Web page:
Boston cop uses mating call on phone to lure lovelorn peacock

The male bird breaks out of the zoo, possibly in search of a female.

Leslie Katz Former Culture Editor
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Leslie Katz
2 min read

"Siri, find me a peacock mating call."

Boston Police Department

Cell phones are endlessly handy. You can make calls with them, play games, find your way around unfamiliar cities -- and lure escaped peacocks. 

That's how a Boston police officer used his device this week when faced with a big bird that had broken out of the Franklin Park Zoo

Enlarge Image

Snowbank out and about in Boston. 

Boston Police Department

It was around 6 a.m. Monday when a concerned citizen approached officers on patrol in the Roxbury area to report an unusual sighting: a large peacock roaming the neighborhood.  

"An officer on scene relied on his quick wit to track down a peacock mating call on his cell phone, successfully luring the bird into a fenced-in yard where he waited patiently for the arrival of Boston Animal Control," the department recounts in a report on the official Boston Police Department website.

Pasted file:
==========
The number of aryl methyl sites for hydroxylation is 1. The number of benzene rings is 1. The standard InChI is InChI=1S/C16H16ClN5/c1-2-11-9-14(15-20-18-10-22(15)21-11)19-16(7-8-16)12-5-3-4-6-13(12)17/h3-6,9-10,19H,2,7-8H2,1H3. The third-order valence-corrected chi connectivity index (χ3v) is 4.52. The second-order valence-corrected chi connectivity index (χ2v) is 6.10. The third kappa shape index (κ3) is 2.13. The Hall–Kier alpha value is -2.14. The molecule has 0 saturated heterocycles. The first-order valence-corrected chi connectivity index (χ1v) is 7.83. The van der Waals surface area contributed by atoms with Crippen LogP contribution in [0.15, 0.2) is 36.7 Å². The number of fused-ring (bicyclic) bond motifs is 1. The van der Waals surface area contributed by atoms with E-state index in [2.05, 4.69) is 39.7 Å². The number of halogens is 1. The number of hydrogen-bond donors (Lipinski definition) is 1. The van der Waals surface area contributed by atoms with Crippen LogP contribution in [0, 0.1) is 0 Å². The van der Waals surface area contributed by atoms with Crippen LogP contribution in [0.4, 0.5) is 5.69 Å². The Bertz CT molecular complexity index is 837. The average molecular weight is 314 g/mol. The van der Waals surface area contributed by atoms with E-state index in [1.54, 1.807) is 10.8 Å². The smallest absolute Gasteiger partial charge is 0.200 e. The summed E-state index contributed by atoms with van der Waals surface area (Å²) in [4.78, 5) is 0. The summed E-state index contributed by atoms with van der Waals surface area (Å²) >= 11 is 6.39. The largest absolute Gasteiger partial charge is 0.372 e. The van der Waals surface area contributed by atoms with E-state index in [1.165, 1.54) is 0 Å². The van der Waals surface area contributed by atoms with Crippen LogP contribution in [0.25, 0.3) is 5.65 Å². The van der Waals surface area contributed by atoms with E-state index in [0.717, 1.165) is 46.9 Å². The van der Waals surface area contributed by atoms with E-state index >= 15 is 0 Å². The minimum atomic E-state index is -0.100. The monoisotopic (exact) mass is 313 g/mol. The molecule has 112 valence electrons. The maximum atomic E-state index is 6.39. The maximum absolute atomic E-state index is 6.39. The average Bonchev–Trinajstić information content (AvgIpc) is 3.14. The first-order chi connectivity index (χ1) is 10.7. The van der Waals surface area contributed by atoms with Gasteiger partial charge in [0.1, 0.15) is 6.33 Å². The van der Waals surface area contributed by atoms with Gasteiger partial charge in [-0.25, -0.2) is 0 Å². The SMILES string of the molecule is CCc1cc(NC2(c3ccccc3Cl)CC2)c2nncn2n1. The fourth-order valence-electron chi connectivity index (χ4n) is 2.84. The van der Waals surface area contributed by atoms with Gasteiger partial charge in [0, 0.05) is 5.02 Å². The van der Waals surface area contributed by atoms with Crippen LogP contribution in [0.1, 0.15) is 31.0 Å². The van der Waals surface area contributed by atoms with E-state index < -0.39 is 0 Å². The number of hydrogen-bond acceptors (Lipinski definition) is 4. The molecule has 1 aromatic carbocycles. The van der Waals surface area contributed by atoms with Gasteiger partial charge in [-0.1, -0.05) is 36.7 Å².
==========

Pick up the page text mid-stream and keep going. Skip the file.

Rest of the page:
The department describes the plumed perpetrator as "extremely large, slightly intimidating, and quite beautiful," while visitors to the Boston Police Department's Facebook page describe the officer's actions as "brilliant," "clever" and "awesome."  

The 6-year-old escapee, named Snowbank, is back home at Franklin Park Zoo, which has been his home since 2013, and "doing well," according to the zoo. Like so much of the world, the zoo is temporarily closed due to COVID-19

The zoo's peacocks are free-roaming, the organization said in a statement, and "while they typically wander throughout the zoo, it is currently mating season, and it's possible he ventured out looking for love in search of a peahen (female peacock)." 

Now, if the officer can just find a peacock-friendly dating site and make the suave Snowbank a match...